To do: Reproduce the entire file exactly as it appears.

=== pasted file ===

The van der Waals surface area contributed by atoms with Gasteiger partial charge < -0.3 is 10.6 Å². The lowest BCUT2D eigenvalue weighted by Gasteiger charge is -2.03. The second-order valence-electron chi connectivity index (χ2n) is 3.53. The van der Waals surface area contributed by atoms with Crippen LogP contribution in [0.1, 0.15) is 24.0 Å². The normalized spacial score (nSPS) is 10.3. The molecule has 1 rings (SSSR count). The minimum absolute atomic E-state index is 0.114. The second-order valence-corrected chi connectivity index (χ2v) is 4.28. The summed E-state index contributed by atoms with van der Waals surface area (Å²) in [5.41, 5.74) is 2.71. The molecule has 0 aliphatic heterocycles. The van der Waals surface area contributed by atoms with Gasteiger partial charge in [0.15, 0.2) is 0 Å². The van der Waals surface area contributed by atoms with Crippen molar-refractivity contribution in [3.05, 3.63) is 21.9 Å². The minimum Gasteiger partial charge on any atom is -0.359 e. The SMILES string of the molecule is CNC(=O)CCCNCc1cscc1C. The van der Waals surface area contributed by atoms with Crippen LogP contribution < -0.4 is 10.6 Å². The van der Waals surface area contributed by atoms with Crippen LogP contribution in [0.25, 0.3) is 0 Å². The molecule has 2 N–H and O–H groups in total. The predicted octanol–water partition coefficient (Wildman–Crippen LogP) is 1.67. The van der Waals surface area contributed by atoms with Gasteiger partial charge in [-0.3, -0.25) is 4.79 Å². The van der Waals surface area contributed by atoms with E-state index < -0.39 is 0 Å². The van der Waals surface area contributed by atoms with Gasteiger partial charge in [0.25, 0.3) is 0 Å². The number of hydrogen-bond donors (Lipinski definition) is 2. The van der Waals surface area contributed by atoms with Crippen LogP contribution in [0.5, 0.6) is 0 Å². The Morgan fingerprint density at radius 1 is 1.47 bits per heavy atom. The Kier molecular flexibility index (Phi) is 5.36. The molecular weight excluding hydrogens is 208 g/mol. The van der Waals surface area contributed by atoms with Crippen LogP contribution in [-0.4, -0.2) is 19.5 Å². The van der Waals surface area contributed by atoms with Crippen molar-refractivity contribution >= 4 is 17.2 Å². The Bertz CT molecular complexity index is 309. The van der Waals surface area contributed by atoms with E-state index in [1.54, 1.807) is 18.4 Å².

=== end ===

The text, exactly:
The van der Waals surface area contributed by atoms with Gasteiger partial charge < -0.3 is 10.6 Å². The lowest BCUT2D eigenvalue weighted by Gasteiger charge is -2.03. The second-order valence-electron chi connectivity index (χ2n) is 3.53. The van der Waals surface area contributed by atoms with Crippen LogP contribution in [0.1, 0.15) is 24.0 Å². The normalized spacial score (nSPS) is 10.3. The molecule has 1 rings (SSSR count). The minimum absolute atomic E-state index is 0.114. The second-order valence-corrected chi connectivity index (χ2v) is 4.28. The summed E-state index contributed by atoms with van der Waals surface area (Å²) in [5.41, 5.74) is 2.71. The molecule has 0 aliphatic heterocycles. The van der Waals surface area contributed by atoms with Gasteiger partial charge in [0.15, 0.2) is 0 Å². The van der Waals surface area contributed by atoms with Crippen molar-refractivity contribution in [3.05, 3.63) is 21.9 Å². The minimum Gasteiger partial charge on any atom is -0.359 e. The SMILES string of the molecule is CNC(=O)CCCNCc1cscc1C. The van der Waals surface area contributed by atoms with Crippen LogP contribution < -0.4 is 10.6 Å². The van der Waals surface area contributed by atoms with Crippen LogP contribution in [0.25, 0.3) is 0 Å². The molecule has 2 N–H and O–H groups in total. The predicted octanol–water partition coefficient (Wildman–Crippen LogP) is 1.67. The van der Waals surface area contributed by atoms with Gasteiger partial charge in [-0.3, -0.25) is 4.79 Å². The van der Waals surface area contributed by atoms with E-state index < -0.39 is 0 Å². The van der Waals surface area contributed by atoms with Gasteiger partial charge in [0.25, 0.3) is 0 Å². The number of hydrogen-bond donors (Lipinski definition) is 2. The van der Waals surface area contributed by atoms with Crippen LogP contribution in [0.5, 0.6) is 0 Å². The Morgan fingerprint density at radius 1 is 1.47 bits per heavy atom. The Kier molecular flexibility index (Phi) is 5.36. The molecular weight excluding hydrogens is 208 g/mol. The van der Waals surface area contributed by atoms with Crippen LogP contribution in [-0.4, -0.2) is 19.5 Å². The van der Waals surface area contributed by atoms with Crippen molar-refractivity contribution >= 4 is 17.2 Å². The Bertz CT molecular complexity index is 309. The van der Waals surface area contributed by atoms with E-state index in [1.54, 1.807) is 18.4 Å².